By Maya Rhodan
August 31, 2016

President Obama said global conservation efforts are more important than ever during a speech at the 2016 Lake Tahoe Summit on Wednesday.

In July, NASA and the National Oceanic and Atmospheric Administration declared the past 14 months have been the hottest on record. During Wednesday’s remarks Obama said humans are to blame for the change our climate has experienced. “The overwhelming body of scientific evidence shows us that climate change is caused by human activity,” he said.

Yet, the president said, his record on environmental issues reflects his belief that it isn’t too late to reverse the negative trends the globe has faced as a result of policies and practices that harm the environment. He laid out a laundry list of accomplishments on environmental issues, including reduction in carbon pollution in 2016, his administration’s investments in clean energy, and the recent creation of the largest marine preserve on the planet via the expansion Hawaii’s Papahānaumokuākea Marine National Monument.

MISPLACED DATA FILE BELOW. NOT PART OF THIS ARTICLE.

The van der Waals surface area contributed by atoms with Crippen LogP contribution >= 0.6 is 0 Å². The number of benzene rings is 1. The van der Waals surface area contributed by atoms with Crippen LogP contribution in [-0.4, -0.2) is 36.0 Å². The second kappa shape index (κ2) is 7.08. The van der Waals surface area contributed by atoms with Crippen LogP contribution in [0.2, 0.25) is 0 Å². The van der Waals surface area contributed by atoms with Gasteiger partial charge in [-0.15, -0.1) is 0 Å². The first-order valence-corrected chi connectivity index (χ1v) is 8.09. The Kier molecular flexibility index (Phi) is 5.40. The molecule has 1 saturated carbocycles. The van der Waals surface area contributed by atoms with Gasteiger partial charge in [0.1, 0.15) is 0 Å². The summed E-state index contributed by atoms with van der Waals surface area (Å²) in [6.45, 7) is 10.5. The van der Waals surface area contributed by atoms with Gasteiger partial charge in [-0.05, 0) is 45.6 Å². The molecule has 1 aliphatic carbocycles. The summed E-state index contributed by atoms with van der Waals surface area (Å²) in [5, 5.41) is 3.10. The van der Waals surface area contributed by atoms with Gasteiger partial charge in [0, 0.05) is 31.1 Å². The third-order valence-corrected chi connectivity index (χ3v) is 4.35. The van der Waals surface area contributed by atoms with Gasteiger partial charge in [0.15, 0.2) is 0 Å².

The president took jabs at Republicans in Congress and on the campaign trail who have expressed doubt about climate change, mocking the actions of Republican Senator Jim Inhofe of Oklahoma who infamously threw a snowball on the Senate floor in 2015 to disprove climate change. The president also dismissed arguments that acting on climate change could have a detrimental impact on the economy.

“There is no contradiction between being smart on the environment and having a strong economy,” Obama said Wednesday.

The Lake Tahoe Summit is an annual event, now in its 20th year. This year’s summit was hosted by retiring Nevada Sen. Harry Reid and Sens. Barbara Boxer and Dianne Feinstein of California were also in attendance. The summit brings together lawmakers on all levels that are committed to protecting North America’s largest alpine lake, according to the summit website. The Obama administration announced a number of Lake Tahoe-centric conservation efforts ahead of his remarks, including private-public investments and a recommitment to the Salton Sea. During his remarks, Obama noted that both he and Reid will soon be parting ways with their offices in Washington, though he said both would remain committed to the cause. The president also joked that he was drawn to Lake Tahoe as a fan of the film The Godfather 2.

Obama’s remarks came at the start of an expansive trip that will take Obama to his birth state of Hawaii to Midway Atoll where he’ll note the progress and work ahead on environmental issues.

 

Contact us at editors@time.com.

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